If you would rather work with a beginning date and an ending date, you can modify the macro so that it will step through the dates. The following macro assumes that the beginning date is in cell A2 and the ending date is in cell A3.

Sub PullFridays2()
    Dim dStart As Date
    Dim dEnd As Date
    Dim rw As Integer

    dStart = Range("A2").Value
    dEnd = Range("A3").Value

    rw = 2
    While dStart < dEnd
        If Weekday(dStart) = vbFriday Then
            Cells(rw, 3).Value = dStart
            Cells(rw, 3).NumberFormat = "m/d/yyyy"
            rw = rw + 1
        End If
        dStart = dStart + 1
    Wend
End Sub

The macro still pulls the Fridays from the range and places them into a list starting at C2.

Another macro approach is to create a user-defined function that returns specific Fridays within a range. The following does just that:

Function PullFridays3(dStartDate As Date, _
                      dEndDate As Date, _
                      iIndex As Integer)
    Dim iMaxDays As Integer
    Dim dFirstday As Date

    Application.Volatile
    If dStartDate > dEndDate Then
        PullFridays3 = CVErr(xlErrNum)
        Exit Function
    End If

    dFirstday = vbFriday - Weekday(dStartDate) + dStartDate
    If dFirstday < dStartDate Then dFirstday = dFirstday + 7
    iMaxDays = Int((dEndDate - dFirstday) / 7) + 1

    PullFridays3 = ""
    If iIndex = 0 Then
        PullFridays3 = iMaxDays
    ElseIf iIndex <= iMaxDays Then
        PullFridays3 = dFirstday + (iIndex - 1) * 7
    End If
End Function

You use this function in a cell in your worksheet in the following manner:

=PULLFRIDAYS3(A2,A3,1)

The first argument for the function is the starting date and the second is the ending date. The third argument indicates which Friday you want returned from within the specified range. If you use 1, you get the first Friday, 2 returns the second Friday, etc. If you use a 0 for the third argument, then the function returns the number of Fridays in the specified range. If the specified beginning date is greater than the ending date, then the function returns a #NUM error.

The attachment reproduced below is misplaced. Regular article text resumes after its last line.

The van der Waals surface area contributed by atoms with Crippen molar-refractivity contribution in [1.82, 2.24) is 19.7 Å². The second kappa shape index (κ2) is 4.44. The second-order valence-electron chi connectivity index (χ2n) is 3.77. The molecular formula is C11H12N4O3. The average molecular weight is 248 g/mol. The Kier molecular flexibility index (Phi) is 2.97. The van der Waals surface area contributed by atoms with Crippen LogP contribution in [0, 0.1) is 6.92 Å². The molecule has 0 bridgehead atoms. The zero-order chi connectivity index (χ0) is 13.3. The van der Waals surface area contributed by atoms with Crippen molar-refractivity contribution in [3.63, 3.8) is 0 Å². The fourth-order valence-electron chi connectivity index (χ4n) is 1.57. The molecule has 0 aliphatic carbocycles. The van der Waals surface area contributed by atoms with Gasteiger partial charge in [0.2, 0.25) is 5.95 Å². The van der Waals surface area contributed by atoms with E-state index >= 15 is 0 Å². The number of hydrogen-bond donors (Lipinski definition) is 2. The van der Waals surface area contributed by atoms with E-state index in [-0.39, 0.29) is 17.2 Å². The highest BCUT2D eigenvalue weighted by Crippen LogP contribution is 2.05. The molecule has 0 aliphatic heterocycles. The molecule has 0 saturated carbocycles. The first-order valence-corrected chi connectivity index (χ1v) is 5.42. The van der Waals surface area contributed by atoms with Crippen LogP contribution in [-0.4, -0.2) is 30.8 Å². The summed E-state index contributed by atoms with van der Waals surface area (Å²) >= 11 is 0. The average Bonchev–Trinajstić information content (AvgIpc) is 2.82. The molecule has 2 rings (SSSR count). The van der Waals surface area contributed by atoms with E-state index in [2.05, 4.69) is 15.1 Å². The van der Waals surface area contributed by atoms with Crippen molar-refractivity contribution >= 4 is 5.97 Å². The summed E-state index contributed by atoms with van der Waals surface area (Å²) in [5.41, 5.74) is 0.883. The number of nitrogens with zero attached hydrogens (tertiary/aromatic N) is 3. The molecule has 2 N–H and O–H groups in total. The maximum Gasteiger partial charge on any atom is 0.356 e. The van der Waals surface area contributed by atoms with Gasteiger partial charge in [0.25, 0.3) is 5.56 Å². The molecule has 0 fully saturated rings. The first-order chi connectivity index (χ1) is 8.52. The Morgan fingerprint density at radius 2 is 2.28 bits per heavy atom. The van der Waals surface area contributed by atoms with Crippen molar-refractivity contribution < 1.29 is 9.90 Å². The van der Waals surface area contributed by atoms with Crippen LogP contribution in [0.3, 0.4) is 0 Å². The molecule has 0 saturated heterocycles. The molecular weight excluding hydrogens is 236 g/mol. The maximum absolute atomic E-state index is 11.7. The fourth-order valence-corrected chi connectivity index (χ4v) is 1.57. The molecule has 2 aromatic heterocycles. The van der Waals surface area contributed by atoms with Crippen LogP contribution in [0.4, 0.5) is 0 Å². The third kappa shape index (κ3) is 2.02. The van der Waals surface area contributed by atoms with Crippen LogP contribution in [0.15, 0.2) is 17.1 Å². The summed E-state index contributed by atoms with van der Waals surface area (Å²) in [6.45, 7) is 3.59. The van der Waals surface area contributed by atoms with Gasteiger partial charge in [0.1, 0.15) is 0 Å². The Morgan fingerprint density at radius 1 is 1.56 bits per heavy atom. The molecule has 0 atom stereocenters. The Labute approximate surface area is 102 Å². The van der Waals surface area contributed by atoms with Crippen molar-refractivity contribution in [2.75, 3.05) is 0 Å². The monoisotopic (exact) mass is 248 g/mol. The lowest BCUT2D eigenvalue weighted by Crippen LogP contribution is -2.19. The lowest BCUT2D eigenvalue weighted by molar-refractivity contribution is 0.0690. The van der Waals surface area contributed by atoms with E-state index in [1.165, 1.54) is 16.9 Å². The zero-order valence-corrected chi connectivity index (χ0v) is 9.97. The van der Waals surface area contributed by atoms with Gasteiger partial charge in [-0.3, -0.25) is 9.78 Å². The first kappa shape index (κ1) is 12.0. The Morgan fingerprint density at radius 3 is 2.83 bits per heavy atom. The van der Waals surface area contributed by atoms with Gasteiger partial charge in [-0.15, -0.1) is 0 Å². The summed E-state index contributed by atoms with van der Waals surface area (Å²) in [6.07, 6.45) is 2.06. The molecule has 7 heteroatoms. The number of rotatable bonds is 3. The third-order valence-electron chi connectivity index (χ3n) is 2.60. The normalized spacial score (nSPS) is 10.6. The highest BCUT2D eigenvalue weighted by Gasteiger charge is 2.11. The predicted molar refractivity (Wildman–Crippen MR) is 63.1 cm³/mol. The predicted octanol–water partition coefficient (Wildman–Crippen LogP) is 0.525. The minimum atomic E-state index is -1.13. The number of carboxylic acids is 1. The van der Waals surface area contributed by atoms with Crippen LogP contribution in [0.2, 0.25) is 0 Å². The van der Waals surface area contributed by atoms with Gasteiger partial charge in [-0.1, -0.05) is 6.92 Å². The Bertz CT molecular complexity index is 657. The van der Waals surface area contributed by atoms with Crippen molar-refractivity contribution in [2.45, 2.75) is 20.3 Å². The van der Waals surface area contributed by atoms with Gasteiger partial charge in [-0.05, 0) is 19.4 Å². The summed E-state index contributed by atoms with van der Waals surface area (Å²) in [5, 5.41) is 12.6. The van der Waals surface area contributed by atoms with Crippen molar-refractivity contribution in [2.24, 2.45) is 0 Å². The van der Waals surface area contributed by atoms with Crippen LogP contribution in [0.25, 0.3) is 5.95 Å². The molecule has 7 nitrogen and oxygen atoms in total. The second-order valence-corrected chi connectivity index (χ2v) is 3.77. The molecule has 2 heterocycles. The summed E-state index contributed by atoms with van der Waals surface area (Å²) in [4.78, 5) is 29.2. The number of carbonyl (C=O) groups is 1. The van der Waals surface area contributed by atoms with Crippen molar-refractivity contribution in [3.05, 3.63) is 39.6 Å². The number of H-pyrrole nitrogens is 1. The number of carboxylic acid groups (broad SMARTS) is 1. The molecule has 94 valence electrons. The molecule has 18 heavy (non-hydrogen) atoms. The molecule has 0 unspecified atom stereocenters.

ExcelTips is your source for cost-effective Microsoft Excel training. This tip (8147) applies to Microsoft Excel 2007, 2010, and 2013. You can find a version of this tip for the older menu interface of Excel here: Pulling All Fridays.

Related Tips:

Comprehensive VBA Guide Visual Basic for Applications (VBA) is the language used for writing macros in all Office programs. This complete guide shows both professionals and novices how to master VBA in order to customize the entire Office suite for their needs. Check out Mastering VBA for Office 2010 today!

 

Comments for this tip:

There are currently no comments for this tip. (Be the first to leave your comment—just use the simple form below!)

Leave your own comment:

*Name:
Email:
  Notify me about new comments ONLY FOR THIS TIP
Notify me about new comments ANYWHERE ON THIS SITE
Hide my email address
*Text:
*What is 3+4? (To prevent automated submissions and spam.)
 
          Commenting Terms
 
 

Our Company

Sharon Parq Associates, Inc.

About Tips.Net

Contact Us

 

Advertise with Us

Our Privacy Policy

Our Sites

Tips.Net

Beauty and Style

Cars

Cleaning

Cooking

DriveTips (Google Drive)

ExcelTips (Excel 97–2003)

ExcelTips (Excel 2007–2013)

Gardening

Health

Home Improvement

Money and Finances

Organizing

Pests and Bugs

Pets and Animals

WindowsTips (Microsoft Windows)

WordTips (Word 97–2003)

WordTips (Word 2007–2013)

Our Products

Premium Newsletters

Helpful E-books

Newsletter Archives

 

Excel Products

Word Products

Our Authors

Author Index

Write for Tips.Net

Copyright © 2014 Sharon Parq Associates, Inc.